Mamas on Bedrest: Depression in Dads

April 16th, 2014

Greetings Mamas!

I have a question for you. Could your partner be depressed? A recent study has noted that as many as 5-10% of dads become depressed following the birth of their children and remain in a depressed state sometimes until the child goes into kindergarten! Even more alarming, young dads-men who become dads in their 20’s-are at increased risk of becoming depressed and have a 68% risk of increasing depression for the first 5 years following the birth of their children.

This is really sad to hear. At a time when we would expect joy, many men are experiencing sadness/depression. The researchers who are reporting this work in the May 2014 edition of Pediatrics, Craig Garfield, MD, Associate Professor at Northwestern’s Feinberg School of Medicine and Eric Lewandowski, PhD, Clinical Professor of Child and Adolescent Psychology at NYU Langone Medical Center, say that there is so little data upon which to draw that much more research needs to be done to figure out is this more prevalent in younger men because they feel ill equipped to be fathers? Are they stressed out about providing for their families? Are they worried about finances? The reasons are likely multifactorial and the truth is that we really don’t have any of these answers. We also don’t know if these rates hold for dads in their 30’s, 40’s or beyond. Again, much more research needs to be done.

I Wrote a blog several years ago about depression in dads and in that post shared some signs and symptoms of depression in Dads. It is critical that depression in dads be identified and treated as dads’ interaction (or lack there of) with their children can have long lasting developmental effects on the child.

Having a baby is a major life changing event and while the focus of this website is on mamas, we have to be aware of the fact that the birth of a child affects everyone-mamas, dads, siblings and even pets! The addition of a new family member completely alters the family dynamic such change needs to be acknowledged and supported for all family members.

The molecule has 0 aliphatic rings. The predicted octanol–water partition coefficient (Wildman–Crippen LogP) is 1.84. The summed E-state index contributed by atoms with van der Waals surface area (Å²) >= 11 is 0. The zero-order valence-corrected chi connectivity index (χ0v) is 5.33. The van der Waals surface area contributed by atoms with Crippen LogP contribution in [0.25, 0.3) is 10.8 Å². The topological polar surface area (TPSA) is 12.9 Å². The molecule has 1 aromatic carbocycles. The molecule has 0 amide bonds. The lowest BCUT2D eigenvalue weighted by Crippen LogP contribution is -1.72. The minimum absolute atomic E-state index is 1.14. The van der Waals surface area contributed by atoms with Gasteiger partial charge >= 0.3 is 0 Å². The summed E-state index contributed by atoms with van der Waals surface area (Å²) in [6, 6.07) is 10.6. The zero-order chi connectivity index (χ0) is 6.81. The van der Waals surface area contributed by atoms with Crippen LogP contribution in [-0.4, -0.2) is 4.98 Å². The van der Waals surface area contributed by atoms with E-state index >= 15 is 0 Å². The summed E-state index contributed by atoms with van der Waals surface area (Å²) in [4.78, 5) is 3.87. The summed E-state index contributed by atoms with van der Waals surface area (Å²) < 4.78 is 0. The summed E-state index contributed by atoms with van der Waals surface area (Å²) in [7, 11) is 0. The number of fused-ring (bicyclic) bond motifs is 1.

So keep this information in your memory bank. I hope that you won’t need it, but if you do, I hope that it will help you to find the support and resources that you need to help the man that you love.

If this blog helps you, please be sure to let us know in the comments section below. If you have a resource to help dads, please share it in the comments section. If you have a question that you would like to submit privately, please send it to


Young Dads at Risk of Depressive Symptoms, Study Finds. MedlinePlus


6 responses to “Mamas on Bedrest: Depression in Dads”

  1. PSI has a weekly chat for dads. This can be to support their partners, or to seem support themselves.

  2. Darline says:

    Thanks so much for sharing this info! Glad there is support out there for dads!

  3. Depression says:

    I don’t think anybody ever takes into consideration the dad’s feelings about new babies. We are just supposed to go on with daily life and accept the changes for what they are. Depression in dad’s is a very common occurrence that is often ignored and not treated.

  4. Darline says:

    You are so right. Until very recently, depression in dads was unheard of. And it’s effects are so potent on the entire family that we have all been remiss in not being more alert for the signs and symptoms in dads. It’s still an emerging topic, but one that is getting much more exposure. Just doing my part here on behalf of “Dads on Bedrest”. Thanks so much for your comment!

  5. nice says:

    Depression in dad’s is a very common occurrence that is often ignored and not treated.

  6. Darline says:

    so true. We must be more diligent in addressing the needs of dads during pregnancy as well. They are just as affected.

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